I saw this sentence on a textbook:


Without more context information, what is the translation of that sentence?

I think it has a meaning of "(a girl) dress up beautifully before going to a party", but I'm not quite sure.

3 Answers 3


Your understanding is correct. This sentence is equivalent to


There is a special point:

If you say this word with a pronunciation piàopiàoliāngliāng (i.e. XX阴平阴平) but not piàopiàoliangliang, it also means "well done", "a neat job", "in style", "chicly",or "be not a procrastinator".


他漂漂亮亮地把事儿给办成了。 -- He did a neat job!

That's natural + welcome Chinese:)

  • How does this answer the question?? Oct 24, 2012 at 7:43
  • @JamesJiao I guess that 0xB2CC's answer should be a comment instead.
    – dusan
    Oct 27, 2012 at 23:48

Seems it's out of context, but:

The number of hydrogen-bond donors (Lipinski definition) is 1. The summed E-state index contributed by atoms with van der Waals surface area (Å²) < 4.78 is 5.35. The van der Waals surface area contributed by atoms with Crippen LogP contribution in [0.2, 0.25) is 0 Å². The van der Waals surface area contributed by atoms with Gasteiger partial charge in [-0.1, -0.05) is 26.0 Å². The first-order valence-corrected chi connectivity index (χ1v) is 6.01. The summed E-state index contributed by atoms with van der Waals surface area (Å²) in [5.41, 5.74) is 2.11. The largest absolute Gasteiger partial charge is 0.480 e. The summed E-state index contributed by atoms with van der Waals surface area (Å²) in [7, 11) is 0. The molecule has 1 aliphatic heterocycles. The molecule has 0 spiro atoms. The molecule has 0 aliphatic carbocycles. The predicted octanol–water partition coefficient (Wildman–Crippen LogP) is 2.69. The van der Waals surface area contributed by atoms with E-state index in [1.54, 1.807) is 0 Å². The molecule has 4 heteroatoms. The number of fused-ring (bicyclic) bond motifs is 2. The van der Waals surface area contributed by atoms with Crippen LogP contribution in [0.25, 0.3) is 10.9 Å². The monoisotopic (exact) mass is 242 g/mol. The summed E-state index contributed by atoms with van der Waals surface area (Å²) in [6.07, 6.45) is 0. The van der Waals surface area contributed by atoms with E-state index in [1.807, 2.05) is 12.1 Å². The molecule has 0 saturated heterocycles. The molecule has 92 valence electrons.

In the case of adjectives composed of two characters (morphemes), generally each of the two characters is reduplicated separately: piàoliang 漂亮 (beautiful) reduplicates as piàopiàoliangliang 漂漂亮亮 (source: wikipedia).

And as we know, the function of reduplication is to extend the meaning of the words. So, since the 漂漂亮亮 has no first subject to mention (i.e.: The woman, etc.), 漂漂亮亮 can't stand alone for only 漂亮, So, the subject here is: 漂亮. And it could means:

  1. The beautiful woman dressing nice (before/while) attends the party;
  2. 'The beautiful man' dressing nice (before/while) attends the party.

'The beautiful man' just the same with the handsome guys.

  • Oh, I thought you can't use 漂亮 with "man".
    – dusan
    Oct 22, 2012 at 17:10
  • 1
    @dusan: Of course you can use it.. There is no restriction about the usage of that word. You can use it whenever you see something really good and just saying: 漂亮..
    – mrjimoy_05
    Oct 24, 2012 at 0:51

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